193 The Blood of Innocents

HoE Full Bleed
In 1483, the gates of the Tower of London closed on two innocent and defenceless boys; one, Edward, 12, captured and the other Richard, 10, given up by his mother. As far as we know, neither of were seen outside the walls again. The London Chronicles accused Richard III of shedding ‘Blood of Innocents’.

This week’s episode talks about what we do know and what we don’t, and presents the pros and cons of 4 possible answers. And then, see the results below of the debate and poll we had on who was responsible!

193 The Blood of Innocents

 The Poll Result

There were four options, as below…and sadly it appears that although the History of England Podcast listeners are firm friends of Richard, we also think he had the boys killed. And it wasn’t terribly close either, as you can see from the chart. Much regret was expressed by many for choosing option A. Interesting debate though all round – especially if it was really so unbelievable that both could have died from natural causes. Maybe they did. And also maybe it was Livia…which made me laugh. It was fun – thanks to everyone who took part.

BoI Result

 

Princes Infographic

 

16 thoughts on “193 The Blood of Innocents

  1. There’s a relatively new (2015) and interesting book – The Secrets of the House of York by Marylynn Salmon – that contains a very original theory about the fate of the princes. In short: both were hidden away, one of them became known as Erasmus of Rotterdam (Edward V) and lived in the Low Countries, the other (Richard) went to the south of Europe and emerged much later as Perkin Warbeck, Now, to one of the leading experts on Erasmus in the Netherlands, this theory about Erasmus is absolute nonsense. However, one can never be sure about the past without conclusive evidence, can’t they?

  2. 1. I agree w/Tim Wilson & Richard Jerrett–Richard killed them.
    2. I might have been willing to consider Conrad Sheldon’s theory about Colonel Mustard & the pipe wrench, but it wasn’t one of the options.
    3. Can this count as a vote? I do not have a FB account.

  3. I don’t have a FB account, so I hope you’ll accept this message as an alternative (does being a monthly donator help to grease the wheels? ;-))
    I’m going with A, but I wonder if you dismiss too readily the chance that both boys died of natural causes around the same time. The sweating sickness arrived in England from the continent no later than 1485, and it’s possible that in undiagnosed form it may have reached London a year or two earlier. Certainly the mysterious disease’s ability to kill people, children especially, in very short time is attested by later examples, for example the two sons of the Duke of Suffolk, who died within hours of one another in 1551. Had this occurred to Edward and Richard, their uncle would have been well advised to hush the whole thing up: would anyone have believed him that some hitherto unknown plague had suddenly killed off the two royal claimants?

    1. Hear, Hear!
      I’m gutted not to have been in on this discussion, but this was my main gripe with David’s summing up; the quick dismissal of the idea that both boys died of natural causes. Having twice in my life caught an illness from my younger brother that would likely have killed us both in the olden times I can quite easily see the boys submitting to some form of virus, infection or the twitching horribles. Of course Occam and I are still in agreement that Richard did it (unless, as has been pointed out, it was in fact Livia).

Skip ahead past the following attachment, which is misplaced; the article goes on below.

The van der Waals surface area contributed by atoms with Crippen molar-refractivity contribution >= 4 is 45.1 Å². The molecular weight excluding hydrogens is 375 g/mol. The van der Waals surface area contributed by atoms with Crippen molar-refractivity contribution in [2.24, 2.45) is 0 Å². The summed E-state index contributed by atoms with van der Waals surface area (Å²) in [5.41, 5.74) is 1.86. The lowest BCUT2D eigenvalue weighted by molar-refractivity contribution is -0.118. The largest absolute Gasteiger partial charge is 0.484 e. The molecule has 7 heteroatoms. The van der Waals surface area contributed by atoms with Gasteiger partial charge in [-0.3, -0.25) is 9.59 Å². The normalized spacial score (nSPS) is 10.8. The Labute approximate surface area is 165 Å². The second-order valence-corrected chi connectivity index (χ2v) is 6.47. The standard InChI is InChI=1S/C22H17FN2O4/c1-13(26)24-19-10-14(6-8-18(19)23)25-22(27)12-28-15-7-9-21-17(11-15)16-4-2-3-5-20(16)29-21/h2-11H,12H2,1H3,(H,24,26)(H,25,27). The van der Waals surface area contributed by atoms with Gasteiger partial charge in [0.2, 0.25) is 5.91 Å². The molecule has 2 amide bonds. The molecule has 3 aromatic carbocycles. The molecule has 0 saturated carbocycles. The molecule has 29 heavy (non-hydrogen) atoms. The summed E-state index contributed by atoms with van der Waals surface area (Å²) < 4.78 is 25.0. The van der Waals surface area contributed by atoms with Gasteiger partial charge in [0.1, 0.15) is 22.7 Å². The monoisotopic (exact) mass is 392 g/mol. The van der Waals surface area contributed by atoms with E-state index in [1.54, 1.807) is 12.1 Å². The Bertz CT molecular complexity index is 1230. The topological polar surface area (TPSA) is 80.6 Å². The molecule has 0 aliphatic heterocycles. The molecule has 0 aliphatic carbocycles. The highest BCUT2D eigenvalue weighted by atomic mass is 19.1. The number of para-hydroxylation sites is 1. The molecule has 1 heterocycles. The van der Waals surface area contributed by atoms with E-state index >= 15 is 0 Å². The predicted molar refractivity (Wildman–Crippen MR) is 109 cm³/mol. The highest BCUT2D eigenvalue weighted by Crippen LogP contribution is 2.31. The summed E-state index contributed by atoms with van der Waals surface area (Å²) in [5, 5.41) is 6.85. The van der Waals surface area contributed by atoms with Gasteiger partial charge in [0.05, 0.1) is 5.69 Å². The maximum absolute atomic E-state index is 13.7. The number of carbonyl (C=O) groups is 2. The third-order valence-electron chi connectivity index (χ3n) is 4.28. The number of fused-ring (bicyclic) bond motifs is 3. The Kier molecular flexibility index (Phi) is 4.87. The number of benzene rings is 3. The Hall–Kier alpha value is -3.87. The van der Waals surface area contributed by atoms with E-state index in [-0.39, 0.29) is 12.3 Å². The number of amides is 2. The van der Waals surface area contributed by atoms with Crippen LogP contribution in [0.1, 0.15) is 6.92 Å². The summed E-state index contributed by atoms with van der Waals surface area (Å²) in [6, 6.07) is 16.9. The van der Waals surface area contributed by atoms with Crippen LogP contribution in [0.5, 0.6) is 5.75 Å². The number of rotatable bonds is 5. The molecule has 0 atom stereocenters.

1. Yes, I think this was my favourite feedback from the whole event – that it was clearly Livia. No, not that, but that it’s not at all impossible that the two boys died of illness. Most other historians I read do sweep in the same way it has to be said. And it would have been STUNNINGLY unlucky – but then Richard was an unlucky king.

        1. Not to labour the point; but I just happened to read about American Civil War General James Longstreet who lost three of his children to illness (scarlet fever, which happens to be one of the things I contracted from my brother)in a single week. So, I don’t Think Dick Three had to be THAT unlucky, especially considering that the Tower was adjacent to the river with the possivility of all sorts of interesting parasites and viruses coming to visit.
          Finally, (I promise I will let the canine stay buried after this) wouldn’t that to some extent explain the reaction of the mother, if she knew that the boys died from an illness rather than murder (I know, no evidence of this, either way) she might be more easily persuaded to allow her daughters into Richards sphere of influence. That whole “Yes, you murdered my two sons, but never mind, here are my daughters” thing have always stuck in my craw, I can’t help but feel that there must have been something we don’t know about in that decision of hers.

  4. Allan, I’m not a proud man. yes, being a monthly donator gets you pretty much any privilege. Do you have any shoes need cleaning…?
    I must admit there are a few people saying the same – though I must admit I’d not heard of the sweating sickness. I shall post it on FB on your behalf. I have to say none of the historians I have read cover the possibility since I guess it is simply unknowable. It would have a terrible symmetry though – Richard III comes across as an impulsive guy who rides his luck – and sadly doesn’t seem to have much luck to ride
    So Kevin, Kay , Melanie, David and Allan – votes duly recorded!

  5. I think Margaret had a huge hand in it, but she wasn’t alone. She was obsessed with her son being King and crazy and cunning enough to come up with a plan but knew better than to get her hands dirty. so she got an unnamed commoner who had a way into the tower to actually kill the poor boys.

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